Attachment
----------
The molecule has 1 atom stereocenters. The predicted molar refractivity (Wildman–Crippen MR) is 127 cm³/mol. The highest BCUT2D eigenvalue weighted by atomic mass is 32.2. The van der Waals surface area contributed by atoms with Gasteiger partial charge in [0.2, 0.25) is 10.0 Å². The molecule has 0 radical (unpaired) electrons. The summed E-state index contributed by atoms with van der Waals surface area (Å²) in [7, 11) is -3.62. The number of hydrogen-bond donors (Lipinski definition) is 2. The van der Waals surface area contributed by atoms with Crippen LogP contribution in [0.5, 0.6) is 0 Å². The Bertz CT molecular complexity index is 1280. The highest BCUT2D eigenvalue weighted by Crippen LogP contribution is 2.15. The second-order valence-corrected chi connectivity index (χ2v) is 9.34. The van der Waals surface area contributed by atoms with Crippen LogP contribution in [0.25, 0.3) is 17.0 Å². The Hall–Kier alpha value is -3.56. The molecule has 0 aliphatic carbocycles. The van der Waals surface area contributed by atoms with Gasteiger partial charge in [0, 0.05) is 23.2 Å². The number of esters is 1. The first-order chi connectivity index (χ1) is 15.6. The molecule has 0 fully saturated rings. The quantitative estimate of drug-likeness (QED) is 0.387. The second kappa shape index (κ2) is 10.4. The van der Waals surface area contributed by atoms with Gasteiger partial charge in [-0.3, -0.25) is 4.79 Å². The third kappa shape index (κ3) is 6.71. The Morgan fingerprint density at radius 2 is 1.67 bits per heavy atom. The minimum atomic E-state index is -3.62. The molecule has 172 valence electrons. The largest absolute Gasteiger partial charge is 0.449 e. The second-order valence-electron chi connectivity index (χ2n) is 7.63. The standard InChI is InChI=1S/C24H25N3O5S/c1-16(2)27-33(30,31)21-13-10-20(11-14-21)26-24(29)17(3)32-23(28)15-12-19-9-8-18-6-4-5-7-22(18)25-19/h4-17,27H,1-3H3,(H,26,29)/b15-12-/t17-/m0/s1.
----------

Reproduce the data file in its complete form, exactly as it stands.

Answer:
The molecule has 1 atom stereocenters. The predicted molar refractivity (Wildman–Crippen MR) is 127 cm³/mol. The highest BCUT2D eigenvalue weighted by atomic mass is 32.2. The van der Waals surface area contributed by atoms with Gasteiger partial charge in [0.2, 0.25) is 10.0 Å². The molecule has 0 radical (unpaired) electrons. The summed E-state index contributed by atoms with van der Waals surface area (Å²) in [7, 11) is -3.62. The number of hydrogen-bond donors (Lipinski definition) is 2. The van der Waals surface area contributed by atoms with Crippen LogP contribution in [0.5, 0.6) is 0 Å². The Bertz CT molecular complexity index is 1280. The highest BCUT2D eigenvalue weighted by Crippen LogP contribution is 2.15. The second-order valence-corrected chi connectivity index (χ2v) is 9.34. The van der Waals surface area contributed by atoms with Crippen LogP contribution in [0.25, 0.3) is 17.0 Å². The Hall–Kier alpha value is -3.56. The molecule has 0 aliphatic carbocycles. The van der Waals surface area contributed by atoms with Gasteiger partial charge in [0, 0.05) is 23.2 Å². The number of esters is 1. The first-order chi connectivity index (χ1) is 15.6. The molecule has 0 fully saturated rings. The quantitative estimate of drug-likeness (QED) is 0.387. The second kappa shape index (κ2) is 10.4. The van der Waals surface area contributed by atoms with Gasteiger partial charge in [-0.3, -0.25) is 4.79 Å². The third kappa shape index (κ3) is 6.71. The Morgan fingerprint density at radius 2 is 1.67 bits per heavy atom. The minimum atomic E-state index is -3.62. The molecule has 172 valence electrons. The largest absolute Gasteiger partial charge is 0.449 e. The second-order valence-electron chi connectivity index (χ2n) is 7.63. The standard InChI is InChI=1S/C24H25N3O5S/c1-16(2)27-33(30,31)21-13-10-20(11-14-21)26-24(29)17(3)32-23(28)15-12-19-9-8-18-6-4-5-7-22(18)25-19/h4-17,27H,1-3H3,(H,26,29)/b15-12-/t17-/m0/s1.